Using Screen Interests for Joint Attention

We don’t follow the general guidelines for how much screen time Lady Bug “should” have because repetitive audio/visual is the best way for her to learn something right now. Especially if they involve a song. The bulk of her vocabulary comes from Signing Time dvds. She doesn’t actually do very many signs, but she loves the dependable repetition of the word and seeing examples of the word on the screen better than real life people saying the same word but saying it not identically each time. Lady Bug goes through phases of wanting all of one type of show, whether it’s Signing Time, Leap Frog videos, Little Einsteins, or more recently Super Why on Netflix. For the past two years I have been using her interest and engagement with her shows to build vocabulary and to engage her off of the screens using laminated screenshots. (Here’s a link that explains how to make screenshots.)

For one example, I took an episode of Little Einsteins and played it on the computer screen. I paused it at various spots, took a screenshot, pasted it into Paint (sorry iPeople, I don’t know how you would do it) and cropped out everything that wasn’t the screen. I saved it as a jpeg and moved on to capturing the next one. On one episode I ended up with 24 screen shots that I then printed 4 to a page and then laminated. (All my homeschool friends swear by this laminator.) I cut out the cards and we have used them for a variety of things. Lady Bug surprised me by being able to tell the difference between the  four pictures of the speed up sequence of adagio, moderato, allegro, and presto, and named them correctly every time. She also would often pick up one of the cards and start scripting the lines that went along with that particular scene. On the picture of the art she says “Egyptian architecture by ancient Egyptians!” and with the card with the picture of the musician she says “Aida, by Giuseppe Verdi!” They are one of her favorite things to visually stim with when we’re away from home.

Another example is the screenshots of Signing Time that I have used to label her closet shelves and other things around the house. I keep meaning to turn them into a changeable visual schedule, but I haven’t taken the time to do that yet. I also previously mentioned using screenshots as vocabulary building cards when Lady Bug was really into space.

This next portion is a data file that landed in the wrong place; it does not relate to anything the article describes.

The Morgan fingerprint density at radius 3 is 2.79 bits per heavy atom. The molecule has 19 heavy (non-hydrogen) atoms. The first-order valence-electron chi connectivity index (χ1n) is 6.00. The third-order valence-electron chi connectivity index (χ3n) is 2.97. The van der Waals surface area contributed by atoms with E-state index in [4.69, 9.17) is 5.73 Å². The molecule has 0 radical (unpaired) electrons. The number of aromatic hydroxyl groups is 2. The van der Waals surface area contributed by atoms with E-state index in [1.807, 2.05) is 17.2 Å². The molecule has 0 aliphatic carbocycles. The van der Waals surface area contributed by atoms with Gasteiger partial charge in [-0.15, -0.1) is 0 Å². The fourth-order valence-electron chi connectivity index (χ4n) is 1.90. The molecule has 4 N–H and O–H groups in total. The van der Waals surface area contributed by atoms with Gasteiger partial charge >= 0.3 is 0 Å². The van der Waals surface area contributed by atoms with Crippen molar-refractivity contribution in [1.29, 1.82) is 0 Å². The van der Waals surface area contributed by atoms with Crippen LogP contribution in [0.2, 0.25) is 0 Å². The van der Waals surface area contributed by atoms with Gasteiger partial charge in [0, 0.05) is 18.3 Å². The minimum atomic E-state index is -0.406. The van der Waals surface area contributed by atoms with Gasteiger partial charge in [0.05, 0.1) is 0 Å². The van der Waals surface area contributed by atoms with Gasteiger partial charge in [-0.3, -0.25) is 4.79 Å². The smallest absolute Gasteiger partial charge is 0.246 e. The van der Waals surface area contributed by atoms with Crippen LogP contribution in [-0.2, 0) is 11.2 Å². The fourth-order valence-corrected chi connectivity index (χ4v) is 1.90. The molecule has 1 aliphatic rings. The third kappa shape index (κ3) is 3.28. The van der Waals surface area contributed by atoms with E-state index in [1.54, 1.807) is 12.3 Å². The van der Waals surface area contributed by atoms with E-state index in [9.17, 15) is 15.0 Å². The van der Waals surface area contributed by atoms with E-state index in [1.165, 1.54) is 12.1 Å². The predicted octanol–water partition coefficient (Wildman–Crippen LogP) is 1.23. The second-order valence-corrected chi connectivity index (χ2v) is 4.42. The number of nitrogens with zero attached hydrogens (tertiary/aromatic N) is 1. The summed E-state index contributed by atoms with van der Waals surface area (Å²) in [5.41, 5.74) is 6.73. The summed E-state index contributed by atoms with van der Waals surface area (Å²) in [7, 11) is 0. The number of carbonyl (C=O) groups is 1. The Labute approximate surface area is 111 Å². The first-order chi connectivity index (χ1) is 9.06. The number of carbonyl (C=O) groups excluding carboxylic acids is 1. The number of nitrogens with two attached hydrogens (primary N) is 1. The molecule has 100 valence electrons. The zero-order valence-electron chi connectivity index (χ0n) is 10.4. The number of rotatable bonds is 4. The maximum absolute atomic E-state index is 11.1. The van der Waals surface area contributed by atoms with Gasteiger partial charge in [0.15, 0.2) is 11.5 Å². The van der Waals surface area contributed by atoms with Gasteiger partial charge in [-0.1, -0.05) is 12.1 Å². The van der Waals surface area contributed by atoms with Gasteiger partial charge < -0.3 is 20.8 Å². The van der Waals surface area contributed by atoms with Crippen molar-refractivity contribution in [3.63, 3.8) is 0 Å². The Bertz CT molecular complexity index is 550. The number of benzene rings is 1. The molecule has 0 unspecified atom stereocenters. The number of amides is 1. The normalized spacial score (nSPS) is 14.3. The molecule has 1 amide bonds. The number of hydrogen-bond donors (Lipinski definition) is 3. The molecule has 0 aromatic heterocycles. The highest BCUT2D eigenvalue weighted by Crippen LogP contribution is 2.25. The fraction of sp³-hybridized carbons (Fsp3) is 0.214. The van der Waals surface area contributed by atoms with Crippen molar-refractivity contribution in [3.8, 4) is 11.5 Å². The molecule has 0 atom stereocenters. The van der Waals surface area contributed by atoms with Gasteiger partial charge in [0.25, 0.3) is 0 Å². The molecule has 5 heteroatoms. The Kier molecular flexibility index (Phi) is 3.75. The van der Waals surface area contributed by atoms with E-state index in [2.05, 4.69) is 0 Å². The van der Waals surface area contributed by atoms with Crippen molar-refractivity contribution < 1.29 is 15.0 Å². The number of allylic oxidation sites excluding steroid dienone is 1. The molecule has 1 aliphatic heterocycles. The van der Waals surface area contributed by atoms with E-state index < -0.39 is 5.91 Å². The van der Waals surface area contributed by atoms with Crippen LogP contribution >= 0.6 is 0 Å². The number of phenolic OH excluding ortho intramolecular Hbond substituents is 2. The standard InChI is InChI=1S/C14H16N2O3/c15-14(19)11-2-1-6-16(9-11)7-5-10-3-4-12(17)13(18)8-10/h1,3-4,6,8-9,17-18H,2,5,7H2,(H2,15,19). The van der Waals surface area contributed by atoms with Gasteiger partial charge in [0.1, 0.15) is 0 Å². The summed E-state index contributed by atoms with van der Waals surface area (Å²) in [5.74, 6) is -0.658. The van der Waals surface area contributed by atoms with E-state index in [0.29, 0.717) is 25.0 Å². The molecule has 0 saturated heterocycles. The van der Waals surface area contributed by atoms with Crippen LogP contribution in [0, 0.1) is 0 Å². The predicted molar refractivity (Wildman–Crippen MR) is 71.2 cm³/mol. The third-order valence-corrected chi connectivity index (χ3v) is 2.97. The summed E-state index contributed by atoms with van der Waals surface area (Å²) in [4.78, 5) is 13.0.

One last example is what you see in the picture at the top of the page. Lady Bug was on day 3 when I made this of wanting nothing but Leap Frog’s Numbers Ahoy. In the story there are friendly sharks whose teeth keep falling out because all they have to eat is rocks. Each shark has 10 teeth and the main characters help put their teeth back in and then count 10 to make sure they’re all in. I looked at the screen and saw the potential for a 10 Frame type set up. So I screenshotted the open mouth and then used Paint to “erase” the teeth using the eyedropper to match the background mouth color. I then printed out a copy of the edited and non-edited picture (make sure you save the original as a separate thing!) I cut out the teeth from the original and laminated the teeth and the edited picture separately. I cut out the laminated teeth and used Velcro dots cut in half and “dyed” with marker on the soft half to make the teeth able to go on and off as needed. I colored the Velcro so that the originally white didn’t cause visual confusion. So far Lady Bug just likes to pull the teeth off and try to put them in her own mouth, but it’s durable and will still be around when she’s ready to do counting and math with it.

Screens don’t have to be this horrible thing that adds to parent guilt. For some kids, screens can be really beneficial. And with some time and effort on the parent’s part, they can be used to expand beyond the screen and give you a way to connect with and gain the attention of your child. It takes time; the shark mouth took almost an hour with all the kid interruptions and trying to make it look good in Paint. But it’s totally worth it.

Leave a Reply

Fill in your details below or click an icon to log in:

WordPress.com Logo

You are commenting using your WordPress.com account. Log Out / Change )

Twitter picture

You are commenting using your Twitter account. Log Out / Change )

Facebook photo

You are commenting using your Facebook account. Log Out / Change )

Google+ photo

You are commenting using your Google+ account. Log Out / Change )

Connecting to %s

Blog at WordPress.com.

Up ↑

%d bloggers like this: